Cash v. Sadeghi

Filing 30

ORDER GRANTING MOTION FOR SUMMARY JUDGMENT; DENYING REQUEST FOR VOLUNTARY DISMISSAL. Signed by Judge Jeremy Fogel on 3/30/09. (dlm, COURT STAFF) (Filed on 3/30/2009)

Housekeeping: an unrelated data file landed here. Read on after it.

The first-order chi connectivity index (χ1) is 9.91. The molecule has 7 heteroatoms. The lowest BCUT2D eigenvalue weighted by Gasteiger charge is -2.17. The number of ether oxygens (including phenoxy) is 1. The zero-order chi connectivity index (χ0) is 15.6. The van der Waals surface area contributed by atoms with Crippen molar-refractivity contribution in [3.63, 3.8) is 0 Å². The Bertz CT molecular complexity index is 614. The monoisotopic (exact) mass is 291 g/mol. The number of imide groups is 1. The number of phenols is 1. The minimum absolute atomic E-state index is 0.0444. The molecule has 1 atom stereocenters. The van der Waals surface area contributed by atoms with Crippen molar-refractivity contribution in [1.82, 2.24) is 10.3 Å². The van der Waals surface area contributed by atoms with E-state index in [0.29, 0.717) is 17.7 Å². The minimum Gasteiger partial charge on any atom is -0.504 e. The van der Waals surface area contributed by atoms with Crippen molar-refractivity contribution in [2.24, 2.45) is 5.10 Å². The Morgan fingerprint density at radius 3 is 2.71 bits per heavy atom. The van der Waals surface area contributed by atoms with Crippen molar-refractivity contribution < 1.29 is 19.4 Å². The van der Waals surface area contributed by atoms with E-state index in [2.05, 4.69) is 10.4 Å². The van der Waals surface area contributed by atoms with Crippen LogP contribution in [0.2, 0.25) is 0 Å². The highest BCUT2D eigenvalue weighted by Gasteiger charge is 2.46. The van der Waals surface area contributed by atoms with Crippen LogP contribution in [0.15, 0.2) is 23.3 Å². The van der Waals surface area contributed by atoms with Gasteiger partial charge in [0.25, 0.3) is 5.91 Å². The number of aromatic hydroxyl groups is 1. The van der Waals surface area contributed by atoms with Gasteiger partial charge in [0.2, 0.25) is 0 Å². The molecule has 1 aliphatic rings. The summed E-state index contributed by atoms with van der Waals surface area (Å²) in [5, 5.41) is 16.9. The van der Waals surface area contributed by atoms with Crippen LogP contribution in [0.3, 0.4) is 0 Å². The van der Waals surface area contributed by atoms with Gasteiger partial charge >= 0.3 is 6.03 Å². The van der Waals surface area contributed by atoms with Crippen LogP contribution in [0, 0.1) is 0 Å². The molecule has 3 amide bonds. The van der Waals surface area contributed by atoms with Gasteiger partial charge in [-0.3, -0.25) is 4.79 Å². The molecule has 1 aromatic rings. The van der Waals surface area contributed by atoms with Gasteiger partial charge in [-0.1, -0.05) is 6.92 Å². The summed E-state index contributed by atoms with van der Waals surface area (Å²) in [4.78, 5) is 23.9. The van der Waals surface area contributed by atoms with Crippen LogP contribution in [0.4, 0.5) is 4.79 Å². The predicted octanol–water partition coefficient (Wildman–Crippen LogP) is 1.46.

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1 2 3 4 5 6 7 8 9 10 11 12 13 14 15 16 17 18 19 20 21 22 23 24 25 26 27 28 NOT FOR CITATION IN THE UNITED STATES DISTRICT COURT FOR THE NORTHERN DISTRICT OF CALIFORNIA RANDALL SCOTT CASH, Plaintiff, vs. DR. JAHANGIR SADEGHI, Defendant. ) ) ) ) ) ) ) ) ) ) ) No. C 07-06252 JF (PR) ORDER GRANTING MOTION FOR SUMMARY JUDGMENT; DENYING REQUEST FOR VOLUNTARY DISMISSAL (Docket Nos. 11, 25 & 29) Plaintiff, a state prisoner proceeding pro se, filed a civil rights complaint pursuant to 42 U.S.C. 1983 against Defendant Dr. Jahangir Sadeghi, the ophthalmologist at San Quentin State Prison ("SQSP"). The Court found the complaint, when liberally construed, stated a cognizable claim that the Defendant Sadeghi violated Plaintiff's Eighth Amendment rights by being deliberately indifferent to his serious medical needs. Defendant filed a motion for summary judgment on the grounds that there is no genuine issue as to any material fact. Plaintiff filed opposition to Defendant's summary judgment motion, and Defendant filed a reply. After reviewing the complaint and all submitted papers, the Court concludes that Defendant is entitled to summary judgment and will GRANT Defendant's motion. Order Granting Motion for Summary Judgment P:\PRO-SE\SJ.JF\CR.07\Cash252_grant-msj.wpd 1 1 2 3 4 5 6 7 8 9 10 11 12 13 14 15 16 17 18 19 20 21 22 23 24 25 26 27 28 DISCUSSION I. Standard of Review Summary judgment is proper where the pleadings, discovery and affidavits show that there is `no genuine issue as to any material fact and [that] the moving party is entitled to judgment as a matter of law." Fed. R. Civ. P. 56(c). A court will grant summary judgment "against a party who fails to make a showing sufficient to establish the existence of an element essential to that party's case, and on which that party will bear the burden of proof at trial . . . since a complete failure of proof concerning an essential element of the nonmoving party's case necessarily renders all other facts immaterial." Celotex Corp. v. Catrett, 477 U.S. 317, 322-23 (1986). A fact is material if it might affect the outcome of the lawsuit under governing law, and a dispute about such a material fact is genuine "if the evidence is such that a reasonable jury could return a verdict for the nonmoving party." Anderson v. Liberty Lobby, Inc., 477 U.S. 242, 248 (1986). Generally, the moving party bears the initial burden of identifying those portions of the record which demonstrate the absence of a genuine issue of material fact. See Celotex Corp., 477 U.S. at 323. Where the moving party will have the burden of proof on an issue at trial, it must affirmatively demonstrate that no reasonable trier of fact could find other than for the moving party. But on an issue for which the opposing party will have the burden of proof at trial, the moving party need only point out "that there is an absence of evidence to support the nonmoving party's case." Id. at 325. If the evidence in opposition to the motion is merely colorable, or is not significantly probative, summary judgment may be granted. See Liberty Lobby, 477 U.S. at 249-50. The burden then shifts to the nonmoving party to "go beyond the pleadings and by her own affidavits, or by the `depositions, answers to interrogatories, and admissions on file,' designate `specific facts showing that there is a genuine issue for trial.'" Celotex Corp., 477 U.S. at 324 (citations omitted). If the nonmoving party fails to make this showing, "the moving party is entitled to judgment as a matter of law." Id. at 323. The court's function on a summary judgment motion is not to make credibility Order Granting Motion for Summary Judgment P:\PRO-SE\SJ.JF\CR.07\Cash252_grant-msj.wpd 2 1 2 3 4 5 6 7 8 9 10 11 12 13 14 15 16 17 18 19 20 21 22 23 24 25 26 27 28 determinations or weigh conflicting evidence with respect to a disputed material fact. See T.W. Elec. Serv., Inc. v. Pacific Elec. Contractors Ass'n, 809 F.2d 626, 630 (9th Cir. 1987). The evidence must be viewed in the light most favorable to the nonmoving party, and the inferences to be drawn from the facts must be viewed in a light most favorable to the nonmoving party. See id. at 631. It is not the task of the district court to scour the record in search of a genuine issue of triable fact. Keenan v. Allan, 91 F.3d 1275, 1279 (9th Cir. 1996). The nonmoving party has the burden of identifying with reasonable particularity the evidence that precludes summary judgment. Id. If the nonmoving party fails to do so, the district court may grant summary judgment in favor of the moving party. See id.; see, e.g., Carmen v. San Francisco Unified Sch. Dist., 237 F.3d 1026, 1028-29 (9th Cir. 2001). II. Legal Claims and Analysis Plaintiff claims that Defendant Sadeghi acted with deliberate indifference to his serious medical needs when he refused to address Plaintiff's complaints of persistent double vision, blurriness and blockage of vision in his right eye after Defendant performed cataract surgery on Plaintiff's eyes. Plaintiff alleges that when he complained of blurry and double vision during subsequent followup visits, Defendant ignored Plaintiff's concerns and failed to provide adequate medical. Deliberate indifference to serious medical needs violates the Eighth Amendment's proscription against cruel and unusual punishment. See Estelle v. Gamble, 429 U.S. 97, 104 (1976); McGuckin v. Smith, 974 F.2d 1050, 1059 (9th Cir. 1992), overruled on other grounds, WMX Technologies, Inc. v. Miller, 104 F.3d 1133, 1136 (9th Cir. 1997) (en banc); Jones v. Johnson, 781 F.2d 769, 771 (9th Cir. 1986). A determination of "deliberate indifference" involves an examination of two elements: the seriousness of the prisoner's medical need and the nature of the defendant's response to that need. See McGuckin, 974 F.2d at 1059. A "serious" medical need exists if the failure to treat a prisoner's condition could result in further significant injury or the "unnecessary and wanton infliction of pain." Order Granting Motion for Summary Judgment P:\PRO-SE\SJ.JF\CR.07\Cash252_grant-msj.wpd 3 1 2 3 4 5 6 7 8 9 10 11 12 13 14 15 16 17 18 19 20 21 22 23 24 25 26 27 28 McGuckin, 974 F.2d at 1059 (citing Estelle, 429 U.S. at 104). The existence of an injury that a reasonable doctor or patient would find important and worthy of comment or treatment; the presence of a medical condition that significantly affects an individual's daily activities; or the existence of chronic and substantial pain are examples of indications that a prisoner has a "serious" need for medical treatment. Id. at 1059-60 (citing Wood v. Housewright, 900 F.2d 1332, 1337-41 (9th Cir. 1990)). A prison official is deliberately indifferent if he knows that a prisoner faces a substantial risk of serious harm and disregards that risk by failing to take reasonable steps to abate it. Farmer v. Brennan, 511 U.S. 825, 837 (1994). The prison official must not only "be aware of facts from which the inference could be drawn that a substantial risk of serious harm exists," but he "must also draw the inference." Id. If a prison official should have been aware of the risk, but was not, then the official has not violated the Eighth Amendment, no matter how severe the risk. Gibson v. County of Washoe, 290 F.3d 1175, 1188 (9th Cir. 2002). In order for deliberate indifference to be established, therefore, there must be a purposeful act or failure to act on the part of the defendant and resulting harm. See McGuckin, 974 F.2d at 1060; Shapley v. Nevada Bd. of State Prison Comm'rs, 766 F.2d 404, 407 (9th Cir. 1985). A finding that the defendant's activities resulted in "substantial" harm to the prisoner is not necessary, however. Neither a finding that a defendant's actions are egregious nor that they resulted in significant injury to a prisoner is required to establish a violation of the prisoner's federal constitutional rights, McGuckin, 974 F.2d at 1060, 1061 (citing Hudson v. McMillian, 503 U.S. 1, 7-10 (1992) (rejecting "significant injury" requirement and noting that Constitution is violated "whether or not significant injury is evident")), but the existence of serious harm tends to support an inmate's deliberate indifference claims, Jett v. Penner, 439 F.3d 1091, 1096 (9th Cir. 2006) (citing McGuckin, 974 at 1060). A claim of medical malpractice or negligence is insufficient to make out a violation of the Eighth Amendment. See Toguchi v. Chung, 391 F.3d 1051, 1060-61 (9th Order Granting Motion for Summary Judgment P:\PRO-SE\SJ.JF\CR.07\Cash252_grant-msj.wpd 4 1 2 3 4 5 6 7 8 9 10 11 12 13 14 15 16 17 18 19 20 21 22 23 24 25 26 27 28 Cir. 2004); Hallett v. Morgan, 296 F.3d 732, 744 (9th Cir. 2002); Franklin v. Oregon, 662 F.2d 1337, 1344 (9th Cir. 1981); see, e.g., Frost v. Agnos, 152 F.3d 1124, 1130 (9th Cir. 1998) (finding no merit in claims stemming from alleged delays in administering pain medication, treating broken nose and providing replacement crutch, because claims did not amount to more than negligence); McGuckin, 974 F.2d at 1059 (mere negligence in diagnosing or treating a medical condition, without more, does not violate a prisoner's 8th Amendment rights); O'Loughlin v. Doe, 920 F.2d 614, 617 (9th Cir. 1990) (repeatedly failing to satisfy requests for aspirins and antacids to alleviate headaches, nausea and pains is not constitutional violation; isolated occurrences of neglect may constitute grounds for medical malpractice but do not rise to level of unnecessary and wanton infliction of pain); Anthony v. Dowdle, 853 F.2d 741, 743 (9th Cir. 1988) (no more than negligence stated where prison warden and work supervisor failed to provide prompt and sufficient medical care). The following facts are not in dispute unless otherwise indicated. Defendant Sadeghi performed cataract surgery on Plaintiff's right and left eyes on May 3, 2006 and August 9, 2006, respectively. According to Defendant, Plaintiff had prior trauma to his eyes, so the lenses were not fixed in place. (Def.'s Mot. at 3.) Defendant inserted a capsular ring into the right eye in order to keep the lense in place during the surgery. (Id.) Defendant states that the ring fell into the eye during surgery, but that it was not medically necessary to remove the ring. (Id.) Defendant asserts that he told Plaintiff about the ring, and that removing it would require surgery on the back of his eye. (Id. at 4.) Plaintiff claims that Defendant did not tell him about the ring at that time. (Compl. 5.) Shortly after the second surgery, Plaintiff injured his left eye after he was "bumped" by his cell-mate, which caused him to sustain new trauma to his eyes. (Id.) On September 1, 2006, Defendant Sadeghi performed an emergency surgery on Plaintiff's left eye to close an open wound caused by the trauma. During a followup visit on September 7, 2006, Plaintiff complained that there seemed to be something wrong with his right eye. (Compl. 6.) Plaintiff claims that it was during this followup examination Order Granting Motion for Summary Judgment P:\PRO-SE\SJ.JF\CR.07\Cash252_grant-msj.wpd 5 1 2 3 4 5 6 7 8 9 10 11 12 13 14 15 16 17 18 19 20 21 22 23 24 25 26 27 28 that he learned for the first time about the capsular ring in his eye which had dropped during the first surgery. (Id.) Defendant Sadeghi noticed that the retina in Plaintiff's right eye had become detached due to the recent trauma, and he referred Plaintiff to a retinal specialist. On September 11, 2006, Plaintiff saw the specialist who re-attached the retina and also removed the capsular ring. Plaintiff claims that he continues to experience blurry and double vision even after receiving prescription glasses on May 4, 2007. Defendant argues that Plaintiff's medical condition and the treatment he was provided do not state a claim for deliberate indifference. Defendant contends that Plaintiff had been living with deteriorating eyesight for many years and had been provided with many accommodations for his disability of being "legally blind." (See Sadeghi Decl. at 3, Ex, A at 30, 80.) Defendant has submitted copies of Plaintiff's medical records showing that Plaintiff was seen in the SQSP eye clinic twenty-eight times and had three surgeries. Defendant argues that surgery for cataracts and lens implantation were not an emergency, contrary to Plaintiff's opinion, but rather an elective treatment that sometimes can provide a clearing of the vision and better eyesight. Defendant states that there is no guarantee that these surgeries will be successful, and that he informed Plaintiff of this fact prior to the surgery. (Id. at 2.) Defendant contends that the only emergency which arose was when Plaintiff sustained trauma after his cell-mate "bumped" him, and that Defendant immediately performed surgery to close the open wound. (Id. at 3.) When Defendant found that Plaintiff had also suffered a retinal detachment, he immediately referred him to a retinal specialist to reattach the torn retina. (Id.) Plaintiff states in opposition that he was not informed of the dangers posed by the capsular ring remaining in his eye. (Oppo. at 4, 5.) Plaintiff also repeats his assertions that he told Defendant about his double vision and that Defendant disregarded his complaints. (Id. at 8.) It is clear that the facts alleged by Plaintiff, if true, do not amount to deliberate indifference to serious medical needs by Defendant. Firstly, Plaintiff has not shown that his blurry and double vision was a "serious medical need" which could result in further significant injury or the "unnecessary and wanton infliction of pain" if Order Granting Motion for Summary Judgment P:\PRO-SE\SJ.JF\CR.07\Cash252_grant-msj.wpd 6 1 2 3 4 5 6 7 8 9 10 11 12 13 14 15 16 17 18 19 20 21 22 23 24 25 26 27 28 untreated. McGuckin, 974 F.2d at 1059 (citing Estelle, 429 U.S. at 104). The medical records submitted by Defendant show that when Plaintiff sought medical care for his eyes, he was seen and treated twenty-eight times. (See Sadeghi Decl., Ex. A at 84-88.) Plaintiff's claims are consistent with the record in that he does not deny that Defendant refused to see him. Rather, Plaintiff's claims amount to a difference in opinion in the quality of care he received. However, "[a] difference of opinion between a prisonerpatient and prison medical authorities regarding treatment does not give rise to a 1983 claim." Franklin v. Oregon, 662 F.2d 1337, 1344 (9th Cir. 1981). Similarly, a showing of nothing more than a difference of medical opinion as to the need to pursue one course of treatment over another is insufficient, as a matter of law, to establish deliberate indifference, see Toguchi, 391 F.3d at 1058, 1059-60; Sanchez v. Vild, 891 F.2d 240, 242 (9th Cir. 1989); Mayfield v. Craven, 433 F.2d 873, 874 (9th Cir. 1970). Furthermore, there is no indication that Defendant knew that Plaintiff faced a substantial risk of serious harm and disregarded that risk by failing to take reasonable steps to abate it. See Farmer, 511 US at 837. That Defendant may have discounted Plaintiff's complaints of blurry and double vision may show negligence on his part, but not deliberate indifference. Cf. McGuckin, 974 F.2d at 1059 (mere negligence in diagnosing or treating a medical condition, without more, does not violate a prisoner's 8th Amendment rights); O'Loughlin v. Doe, 920 F.2d 614, 617 (9th Cir. 1990) (isolated occurrences of neglect may constitute grounds for medical malpractice but do not rise to level of unnecessary and wanton infliction of pain). Or, put differently, there is no indication that the course of treatment Defendant chose was medically unacceptable under the circumstances and that he chose this course in conscious disregard of an excessive risk to Plaintiff's health. See Toguchi, 391 F3d at 1058; Jackson 90 F3d at 332. Defendant asserts that after the surgeries, Plaintiff had very good vision in both of his eyes. (See Sadeghi Decl. at 3.) According to Defendant, Plaintiff had good vision and no problems from May 2006 through August 31, 2006. (Id.) Even if Defendant should have been aware of the risk to Plaintiff's vision, it is clear that Defendant was not aware of any such risk and therefore it Order Granting Motion for Summary Judgment P:\PRO-SE\SJ.JF\CR.07\Cash252_grant-msj.wpd 7 1 2 3 4 5 6 7 8 9 10 11 12 13 14 15 16 17 18 19 20 21 22 23 24 25 26 27 28 cannot be said that he violated the Eighth Amendment. See Gibson, 290 F.3d at 1188. When Plaintiff sustained trauma to his eye sometime after the second surgery on August 9, 2006, Defendant discovered the injury during an examination on August 31, 2006. (Id.) It is undisputed that Defendant immediately scheduled and performed emergency surgery the next day, on September 1, 2006. (Id.) A week later when Plaintiff complained of bad vision in his right eye, Defendant examined the eye and determined that Plaintiff's retina had detached. (Id.) Defendant referred Plaintiff to a retinal specialist for treatment. (Id.) In sum, Plaintiff has failed to show a purposeful act or failure to act on the part of Defendant which resulted in harm. See McGuckin, 974 F.2d at 1060. Having reviewed the pleadings and all submitted papers on this matter, the Court finds that Plaintiff's allegations do not establish that Defendant acted with deliberate indifference to Plaintiff's serious medical needs in violation of the Eighth Amendment. Accordingly, Defendant is entitled to judgment on this claim as a matter of law. See Celotex Corp., 477 U.S. at 323. CONCLUSION For the foregoing reasons, Defendant's motion for summary judgment (Docket No. 11) is GRANTED. In light of this order, Plaintiff's request for voluntary dismissal (Docket No. 29) is DENIED. The clerk shall terminate Docket No. 25 as moot. IT IS SO ORDERED. 3/30/09 DATED: ______________________ JEREMY FOGEL United States District Judge Order Granting Motion for Summary Judgment P:\PRO-SE\SJ.JF\CR.07\Cash252_grant-msj.wpd 8